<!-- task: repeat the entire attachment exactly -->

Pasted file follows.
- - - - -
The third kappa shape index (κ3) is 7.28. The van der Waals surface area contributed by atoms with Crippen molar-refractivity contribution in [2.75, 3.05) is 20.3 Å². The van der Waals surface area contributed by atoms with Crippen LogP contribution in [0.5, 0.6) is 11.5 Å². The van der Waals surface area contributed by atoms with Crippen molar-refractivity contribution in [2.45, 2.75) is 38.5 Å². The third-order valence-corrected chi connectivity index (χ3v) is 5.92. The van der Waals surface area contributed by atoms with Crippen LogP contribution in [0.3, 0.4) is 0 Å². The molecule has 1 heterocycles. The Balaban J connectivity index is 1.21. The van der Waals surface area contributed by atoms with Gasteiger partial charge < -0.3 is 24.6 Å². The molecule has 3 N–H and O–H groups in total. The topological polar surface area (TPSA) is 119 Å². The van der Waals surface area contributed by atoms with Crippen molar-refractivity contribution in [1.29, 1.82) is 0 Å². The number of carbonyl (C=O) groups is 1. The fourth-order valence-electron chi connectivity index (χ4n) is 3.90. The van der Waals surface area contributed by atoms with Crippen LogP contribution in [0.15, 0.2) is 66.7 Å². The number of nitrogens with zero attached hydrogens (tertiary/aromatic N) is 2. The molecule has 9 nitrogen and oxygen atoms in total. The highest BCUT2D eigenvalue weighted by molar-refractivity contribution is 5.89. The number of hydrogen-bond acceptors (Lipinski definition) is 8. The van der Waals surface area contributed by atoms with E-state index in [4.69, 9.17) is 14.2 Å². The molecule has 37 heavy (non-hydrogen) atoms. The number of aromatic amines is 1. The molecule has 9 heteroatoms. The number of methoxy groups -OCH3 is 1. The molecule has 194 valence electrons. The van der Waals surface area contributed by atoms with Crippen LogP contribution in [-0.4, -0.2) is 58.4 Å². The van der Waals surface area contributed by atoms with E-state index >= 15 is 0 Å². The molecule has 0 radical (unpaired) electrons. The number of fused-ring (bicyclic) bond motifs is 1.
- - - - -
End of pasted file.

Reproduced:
The third kappa shape index (κ3) is 7.28. The van der Waals surface area contributed by atoms with Crippen molar-refractivity contribution in [2.75, 3.05) is 20.3 Å². The van der Waals surface area contributed by atoms with Crippen LogP contribution in [0.5, 0.6) is 11.5 Å². The van der Waals surface area contributed by atoms with Crippen molar-refractivity contribution in [2.45, 2.75) is 38.5 Å². The third-order valence-corrected chi connectivity index (χ3v) is 5.92. The van der Waals surface area contributed by atoms with Crippen LogP contribution in [0.3, 0.4) is 0 Å². The molecule has 1 heterocycles. The Balaban J connectivity index is 1.21. The van der Waals surface area contributed by atoms with Gasteiger partial charge < -0.3 is 24.6 Å². The molecule has 3 N–H and O–H groups in total. The topological polar surface area (TPSA) is 119 Å². The van der Waals surface area contributed by atoms with Crippen molar-refractivity contribution in [1.29, 1.82) is 0 Å². The number of carbonyl (C=O) groups is 1. The fourth-order valence-electron chi connectivity index (χ4n) is 3.90. The van der Waals surface area contributed by atoms with Crippen LogP contribution in [0.15, 0.2) is 66.7 Å². The number of nitrogens with zero attached hydrogens (tertiary/aromatic N) is 2. The molecule has 9 nitrogen and oxygen atoms in total. The highest BCUT2D eigenvalue weighted by molar-refractivity contribution is 5.89. The number of hydrogen-bond acceptors (Lipinski definition) is 8. The van der Waals surface area contributed by atoms with E-state index in [4.69, 9.17) is 14.2 Å². The molecule has 37 heavy (non-hydrogen) atoms. The number of aromatic amines is 1. The molecule has 9 heteroatoms. The number of methoxy groups -OCH3 is 1. The molecule has 194 valence electrons. The van der Waals surface area contributed by atoms with Crippen LogP contribution in [-0.4, -0.2) is 58.4 Å². The van der Waals surface area contributed by atoms with E-state index >= 15 is 0 Å². The molecule has 0 radical (unpaired) electrons. The number of fused-ring (bicyclic) bond motifs is 1.